why is IV tPA ≤4.5hrs? and other quirks of current medical guidelines

It’s hard to believe I’m nearing the end of my preclinical journey in medical school. In theory at this stage, I am supposed to have learned all of the preparatory content for the first step of the board exams that are required to become a licensed physician (“Step 1”).

In reality, I feel like I have merely scratched the surface, despite many hundreds of hours of lectures. I feel that especially when I am sitting in a lecture and hear a small factoid mentioned in passing and then decide to go down the rabbit hole to investigate the factoid a little more.

Such as a few weeks ago in neurology lecture. We learn that in the case of an ischemic stroke, “time is brain” and one must strive to give IV tPA within 4.5 hours. Miss the 4.5 hour cutoff, and it’s too late—there’s no (purported) benefit.

I was curious why the cutoff of 4.5 hours existed—why 4.5, and not 5 hours? Or 3 hours? It turns out that the 4.5hrs is sort of arbitrary, but is thought to be a proxy for reversibility of ischemia: if you catch a stroke within 4.5hrs of onset, it’s more likely that the ischemia is reversible, whereas >4.5hrs it’s more likely the tissue has infarcted and is not salvageable.  IV tPA will always have a risk of intracranial hemorrhage (which is bad, because you can die from a brain bleed). So, once the brain tissue is dead from the infarct and lysing the clot wouldn’t really benefit you at all, it’s better NOT to give IV tPA—the risks outweigh the (nil) benefit.

The history behind the 4.5hrs? In 1995, some people at the NIH showed IV tPA was effective for ischemic stroke within 3hrs (this was after the introduction of thrombolytic agents in the US and a rapid burst of research into how effective they are at treating things that cause thromboses, like DVT, PE, MI, stroke). Then in 1998 some Europeans found IV tPA was NOT effective within 6hrs. The Europeans came back at it in 2008 showing IV tPA was effective from 3-4.5hrs, leading to the current guidelines…However, this is still controversial (see, e.g., “Treating ischaemic stroke with intravenous tPA beyond 4.5 hours under the guidance of a MRI DWI/T2WI mismatch was safe and effective” and the 2018 NEJM WAKE-UP trial results). A more accurate way of deciding whether or not to give someone IV tPA would probably be doing an MRI and looking for signs of ischemic tissue that is not yet infarcted (but MRI takes a while, is expensive/not available everywhere, etc.).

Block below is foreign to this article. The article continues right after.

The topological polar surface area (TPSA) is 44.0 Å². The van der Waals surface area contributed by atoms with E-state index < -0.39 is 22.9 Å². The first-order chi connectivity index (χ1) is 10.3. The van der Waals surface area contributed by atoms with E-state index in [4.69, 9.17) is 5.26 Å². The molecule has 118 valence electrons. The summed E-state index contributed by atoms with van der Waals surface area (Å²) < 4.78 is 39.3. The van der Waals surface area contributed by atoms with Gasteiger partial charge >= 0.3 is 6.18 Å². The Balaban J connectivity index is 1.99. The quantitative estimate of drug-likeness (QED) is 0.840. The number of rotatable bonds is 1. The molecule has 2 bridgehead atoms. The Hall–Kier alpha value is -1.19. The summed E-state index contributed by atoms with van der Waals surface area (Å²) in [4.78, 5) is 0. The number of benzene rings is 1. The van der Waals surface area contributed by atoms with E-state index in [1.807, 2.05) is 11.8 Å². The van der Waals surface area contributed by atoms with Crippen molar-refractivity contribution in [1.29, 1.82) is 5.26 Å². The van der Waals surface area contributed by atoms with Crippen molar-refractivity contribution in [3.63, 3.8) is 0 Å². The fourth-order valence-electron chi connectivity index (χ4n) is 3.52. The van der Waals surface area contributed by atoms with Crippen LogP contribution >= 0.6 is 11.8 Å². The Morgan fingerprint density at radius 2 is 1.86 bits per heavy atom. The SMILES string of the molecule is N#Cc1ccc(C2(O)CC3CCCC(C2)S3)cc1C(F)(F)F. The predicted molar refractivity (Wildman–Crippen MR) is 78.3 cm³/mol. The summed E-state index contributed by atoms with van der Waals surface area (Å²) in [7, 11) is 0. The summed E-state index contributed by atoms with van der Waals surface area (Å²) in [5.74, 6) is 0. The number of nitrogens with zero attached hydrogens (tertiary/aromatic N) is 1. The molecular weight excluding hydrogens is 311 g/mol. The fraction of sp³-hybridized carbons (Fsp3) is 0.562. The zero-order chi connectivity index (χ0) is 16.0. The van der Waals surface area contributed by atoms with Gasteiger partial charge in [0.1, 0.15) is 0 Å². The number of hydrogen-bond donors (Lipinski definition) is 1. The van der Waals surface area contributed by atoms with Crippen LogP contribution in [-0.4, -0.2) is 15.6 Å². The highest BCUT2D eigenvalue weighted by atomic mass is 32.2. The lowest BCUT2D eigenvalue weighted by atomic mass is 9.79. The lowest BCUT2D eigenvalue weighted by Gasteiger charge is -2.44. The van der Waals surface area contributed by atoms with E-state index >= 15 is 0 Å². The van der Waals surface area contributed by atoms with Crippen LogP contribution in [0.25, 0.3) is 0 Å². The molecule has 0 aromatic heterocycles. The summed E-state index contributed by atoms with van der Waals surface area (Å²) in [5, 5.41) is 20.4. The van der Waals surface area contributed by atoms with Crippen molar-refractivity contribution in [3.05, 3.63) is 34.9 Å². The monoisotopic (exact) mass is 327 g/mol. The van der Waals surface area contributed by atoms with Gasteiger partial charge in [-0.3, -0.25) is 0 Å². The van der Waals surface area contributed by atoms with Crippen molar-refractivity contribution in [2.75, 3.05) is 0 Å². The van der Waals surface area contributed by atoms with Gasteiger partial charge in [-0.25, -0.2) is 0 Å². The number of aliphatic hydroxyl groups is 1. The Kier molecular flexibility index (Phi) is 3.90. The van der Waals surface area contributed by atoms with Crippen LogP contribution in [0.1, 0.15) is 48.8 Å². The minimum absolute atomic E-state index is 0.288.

More generally, it’s interesting to think about how current guidelines are formed and how the research design of studies that aim to prove or disprove their effectiveness can really shape what the guideline ends up being. In the case of the 4.5 hours of IV tPA, reaching the current ‘equilibrium’ seems analogous to damped harmonic motion…first they were too high (6hrs), then swung too low (3hrs), finally settling on the sweet spot (4.5hrs). But who knows if that is *truly* the best cutoff, and that is probably also some product of the population level characteristics of the study sample. Anyway, the cutoff is really a proxy for a process (infarction) that is known to have a more accurate form of measurement (MRI).

Each lecture of preclinical time has been packed with factoids—factoids that alone could be an entire person’s career. The expanse of medical knowledge is so vast, and yet even then we are so limited by what we have chosen to study.

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